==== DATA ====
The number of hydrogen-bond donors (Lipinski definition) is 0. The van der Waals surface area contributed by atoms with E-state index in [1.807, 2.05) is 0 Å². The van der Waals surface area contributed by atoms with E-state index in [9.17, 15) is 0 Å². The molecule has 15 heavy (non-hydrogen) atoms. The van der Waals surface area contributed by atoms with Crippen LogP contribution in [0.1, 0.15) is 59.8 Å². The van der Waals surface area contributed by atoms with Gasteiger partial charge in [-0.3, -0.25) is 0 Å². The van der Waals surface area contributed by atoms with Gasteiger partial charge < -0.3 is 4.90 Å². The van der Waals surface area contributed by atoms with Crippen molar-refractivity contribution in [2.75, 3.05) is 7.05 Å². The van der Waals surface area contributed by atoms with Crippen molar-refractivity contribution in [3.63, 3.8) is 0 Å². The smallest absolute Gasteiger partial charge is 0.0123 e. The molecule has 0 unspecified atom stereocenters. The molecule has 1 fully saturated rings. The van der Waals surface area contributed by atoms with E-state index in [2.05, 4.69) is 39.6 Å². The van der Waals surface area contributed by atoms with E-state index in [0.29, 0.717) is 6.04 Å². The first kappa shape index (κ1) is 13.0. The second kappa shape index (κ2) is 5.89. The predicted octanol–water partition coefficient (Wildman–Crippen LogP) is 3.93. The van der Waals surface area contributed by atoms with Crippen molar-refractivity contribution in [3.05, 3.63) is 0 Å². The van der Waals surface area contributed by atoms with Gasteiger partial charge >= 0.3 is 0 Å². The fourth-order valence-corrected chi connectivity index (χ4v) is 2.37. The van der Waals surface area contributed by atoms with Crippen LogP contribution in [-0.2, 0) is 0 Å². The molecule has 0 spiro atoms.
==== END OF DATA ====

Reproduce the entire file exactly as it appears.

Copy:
The number of hydrogen-bond donors (Lipinski definition) is 0. The van der Waals surface area contributed by atoms with E-state index in [1.807, 2.05) is 0 Å². The van der Waals surface area contributed by atoms with E-state index in [9.17, 15) is 0 Å². The molecule has 15 heavy (non-hydrogen) atoms. The van der Waals surface area contributed by atoms with Crippen LogP contribution in [0.1, 0.15) is 59.8 Å². The van der Waals surface area contributed by atoms with Gasteiger partial charge in [-0.3, -0.25) is 0 Å². The van der Waals surface area contributed by atoms with Gasteiger partial charge < -0.3 is 4.90 Å². The van der Waals surface area contributed by atoms with Crippen molar-refractivity contribution in [2.75, 3.05) is 7.05 Å². The van der Waals surface area contributed by atoms with Crippen molar-refractivity contribution in [3.63, 3.8) is 0 Å². The smallest absolute Gasteiger partial charge is 0.0123 e. The molecule has 0 unspecified atom stereocenters. The molecule has 1 fully saturated rings. The van der Waals surface area contributed by atoms with E-state index in [2.05, 4.69) is 39.6 Å². The van der Waals surface area contributed by atoms with E-state index in [0.29, 0.717) is 6.04 Å². The first kappa shape index (κ1) is 13.0. The second kappa shape index (κ2) is 5.89. The predicted octanol–water partition coefficient (Wildman–Crippen LogP) is 3.93. The van der Waals surface area contributed by atoms with Crippen molar-refractivity contribution in [3.05, 3.63) is 0 Å². The van der Waals surface area contributed by atoms with Gasteiger partial charge >= 0.3 is 0 Å². The fourth-order valence-corrected chi connectivity index (χ4v) is 2.37. The van der Waals surface area contributed by atoms with Crippen LogP contribution in [-0.2, 0) is 0 Å². The molecule has 0 spiro atoms.